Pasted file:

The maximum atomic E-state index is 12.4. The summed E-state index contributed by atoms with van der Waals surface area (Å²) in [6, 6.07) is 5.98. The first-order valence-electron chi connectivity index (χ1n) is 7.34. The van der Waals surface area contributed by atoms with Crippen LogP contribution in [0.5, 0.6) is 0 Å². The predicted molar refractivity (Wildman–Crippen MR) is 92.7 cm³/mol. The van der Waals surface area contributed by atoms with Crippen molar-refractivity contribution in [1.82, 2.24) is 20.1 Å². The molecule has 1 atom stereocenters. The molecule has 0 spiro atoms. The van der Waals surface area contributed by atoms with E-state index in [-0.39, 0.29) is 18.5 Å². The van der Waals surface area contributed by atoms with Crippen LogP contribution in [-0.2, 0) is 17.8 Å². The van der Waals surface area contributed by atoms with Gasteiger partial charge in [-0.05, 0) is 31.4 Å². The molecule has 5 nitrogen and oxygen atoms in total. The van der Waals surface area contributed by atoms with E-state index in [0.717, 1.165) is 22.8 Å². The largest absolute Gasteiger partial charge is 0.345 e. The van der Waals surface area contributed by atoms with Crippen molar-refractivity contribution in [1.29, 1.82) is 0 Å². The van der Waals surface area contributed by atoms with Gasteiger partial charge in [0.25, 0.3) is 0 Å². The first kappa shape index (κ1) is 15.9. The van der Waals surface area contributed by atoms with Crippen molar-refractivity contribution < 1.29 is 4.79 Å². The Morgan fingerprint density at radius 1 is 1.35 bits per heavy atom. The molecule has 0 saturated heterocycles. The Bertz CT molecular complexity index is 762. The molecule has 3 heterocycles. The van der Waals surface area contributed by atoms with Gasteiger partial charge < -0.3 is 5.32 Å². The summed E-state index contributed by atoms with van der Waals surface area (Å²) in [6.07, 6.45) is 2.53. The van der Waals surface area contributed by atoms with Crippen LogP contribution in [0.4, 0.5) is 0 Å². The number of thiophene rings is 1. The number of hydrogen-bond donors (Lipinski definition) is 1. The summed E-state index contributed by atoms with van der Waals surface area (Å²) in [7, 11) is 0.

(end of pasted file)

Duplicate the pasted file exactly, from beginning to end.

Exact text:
The maximum atomic E-state index is 12.4. The summed E-state index contributed by atoms with van der Waals surface area (Å²) in [6, 6.07) is 5.98. The first-order valence-electron chi connectivity index (χ1n) is 7.34. The van der Waals surface area contributed by atoms with Crippen LogP contribution in [0.5, 0.6) is 0 Å². The predicted molar refractivity (Wildman–Crippen MR) is 92.7 cm³/mol. The van der Waals surface area contributed by atoms with Crippen molar-refractivity contribution in [1.82, 2.24) is 20.1 Å². The molecule has 1 atom stereocenters. The molecule has 0 spiro atoms. The van der Waals surface area contributed by atoms with E-state index in [-0.39, 0.29) is 18.5 Å². The van der Waals surface area contributed by atoms with Crippen LogP contribution in [-0.2, 0) is 17.8 Å². The van der Waals surface area contributed by atoms with Gasteiger partial charge in [-0.05, 0) is 31.4 Å². The molecule has 5 nitrogen and oxygen atoms in total. The van der Waals surface area contributed by atoms with E-state index in [0.717, 1.165) is 22.8 Å². The largest absolute Gasteiger partial charge is 0.345 e. The van der Waals surface area contributed by atoms with Crippen molar-refractivity contribution in [1.29, 1.82) is 0 Å². The van der Waals surface area contributed by atoms with Gasteiger partial charge in [0.25, 0.3) is 0 Å². The first kappa shape index (κ1) is 15.9. The van der Waals surface area contributed by atoms with Crippen molar-refractivity contribution < 1.29 is 4.79 Å². The Morgan fingerprint density at radius 1 is 1.35 bits per heavy atom. The molecule has 0 saturated heterocycles. The Bertz CT molecular complexity index is 762. The molecule has 3 heterocycles. The van der Waals surface area contributed by atoms with Gasteiger partial charge < -0.3 is 5.32 Å². The summed E-state index contributed by atoms with van der Waals surface area (Å²) in [6.07, 6.45) is 2.53. The van der Waals surface area contributed by atoms with Crippen LogP contribution in [0.4, 0.5) is 0 Å². The number of thiophene rings is 1. The number of hydrogen-bond donors (Lipinski definition) is 1. The summed E-state index contributed by atoms with van der Waals surface area (Å²) in [7, 11) is 0.